Spider webs could help detect microplastics in the air we breathe

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Microplastics can be found at the lowest point in the ocean. they are in the Antarctic snow. They are on Mount Everest. Of course, these tiny particles of plastic waste are also found in the sticky traps of cobwebs. That sucks, but a Study published online for the August 2022 issue of the journal Science of the Total Environment investigated for the first time how cobwebs could be used as a tool to monitor microplastic pollution in urban air.

Microplastics can come from many sources, including textiles, water bottles, take-out containers and food packaging.

Environmental sciences student Rebecca Süssmuth from the Carl von Ossietzky University of Oldenburg in Germany collected cobwebs at bus stops around Oldenburg.

The team conducted laboratory tests to filter out small particles and analyze the composition of the substances found. “All the cobwebs were contaminated with microplastics”, said study co-author Isabel Gossmann in a statement earlier this month. On some webs, microplastics made up a tenth of the total weight of the spider structures.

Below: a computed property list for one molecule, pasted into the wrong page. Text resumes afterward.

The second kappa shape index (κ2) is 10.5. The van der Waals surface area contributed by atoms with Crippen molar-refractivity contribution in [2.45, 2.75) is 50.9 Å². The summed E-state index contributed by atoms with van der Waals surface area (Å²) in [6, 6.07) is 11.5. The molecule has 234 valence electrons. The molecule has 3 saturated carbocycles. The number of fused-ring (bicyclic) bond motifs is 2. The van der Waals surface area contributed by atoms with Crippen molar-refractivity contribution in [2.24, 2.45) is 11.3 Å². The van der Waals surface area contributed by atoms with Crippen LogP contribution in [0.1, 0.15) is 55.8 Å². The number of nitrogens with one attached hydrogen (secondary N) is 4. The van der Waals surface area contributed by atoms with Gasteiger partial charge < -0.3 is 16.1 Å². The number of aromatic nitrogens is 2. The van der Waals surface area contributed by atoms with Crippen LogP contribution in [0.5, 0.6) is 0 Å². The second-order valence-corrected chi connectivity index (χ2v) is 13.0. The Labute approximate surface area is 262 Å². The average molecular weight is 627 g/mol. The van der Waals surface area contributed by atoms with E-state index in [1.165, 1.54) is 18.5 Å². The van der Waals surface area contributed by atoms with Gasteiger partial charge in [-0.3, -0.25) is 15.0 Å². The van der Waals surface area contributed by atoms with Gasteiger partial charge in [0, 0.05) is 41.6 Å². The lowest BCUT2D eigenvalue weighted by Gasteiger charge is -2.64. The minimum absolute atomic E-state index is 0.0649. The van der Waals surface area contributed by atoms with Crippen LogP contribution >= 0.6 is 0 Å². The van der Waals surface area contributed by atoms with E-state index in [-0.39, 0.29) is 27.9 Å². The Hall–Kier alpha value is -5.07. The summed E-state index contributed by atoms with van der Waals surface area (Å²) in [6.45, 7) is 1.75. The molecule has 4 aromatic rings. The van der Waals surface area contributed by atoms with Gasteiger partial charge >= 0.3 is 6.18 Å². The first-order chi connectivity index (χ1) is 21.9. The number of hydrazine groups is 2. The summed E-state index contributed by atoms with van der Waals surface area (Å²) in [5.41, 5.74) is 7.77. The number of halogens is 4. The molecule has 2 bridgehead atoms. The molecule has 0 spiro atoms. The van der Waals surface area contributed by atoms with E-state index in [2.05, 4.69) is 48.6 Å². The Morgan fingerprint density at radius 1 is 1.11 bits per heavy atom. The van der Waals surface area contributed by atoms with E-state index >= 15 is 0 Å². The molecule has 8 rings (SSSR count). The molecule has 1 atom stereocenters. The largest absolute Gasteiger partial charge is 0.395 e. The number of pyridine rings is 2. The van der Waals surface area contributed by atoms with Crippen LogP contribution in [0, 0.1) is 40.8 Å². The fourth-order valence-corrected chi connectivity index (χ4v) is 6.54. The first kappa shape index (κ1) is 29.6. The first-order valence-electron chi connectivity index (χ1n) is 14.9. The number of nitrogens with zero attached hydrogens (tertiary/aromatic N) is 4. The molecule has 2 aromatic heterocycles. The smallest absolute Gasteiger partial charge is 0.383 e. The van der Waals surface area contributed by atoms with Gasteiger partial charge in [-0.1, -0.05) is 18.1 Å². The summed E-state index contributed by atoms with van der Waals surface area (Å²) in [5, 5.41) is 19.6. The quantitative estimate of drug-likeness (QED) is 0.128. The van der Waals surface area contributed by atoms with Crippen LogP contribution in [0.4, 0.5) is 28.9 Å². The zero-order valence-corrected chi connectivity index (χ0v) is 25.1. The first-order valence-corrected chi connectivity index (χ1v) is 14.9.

The researchers summarized particles from tires under the term microplastics. They found different concentrations of tire debris depending on how heavy the roads were at the bus stops where the lanes were collected.

The results show how cobwebs could give researchers a quick overview of microplastic pollution in a given area. It’s also a sobering reminder that these airborne particles are inhaled by humans. A study found earlier this year Microplastics in human bloodalthough the health risks are still unknown.

Visible rubbish such as discarded bottles is not the only problem. It’s also the little things we can’t see.

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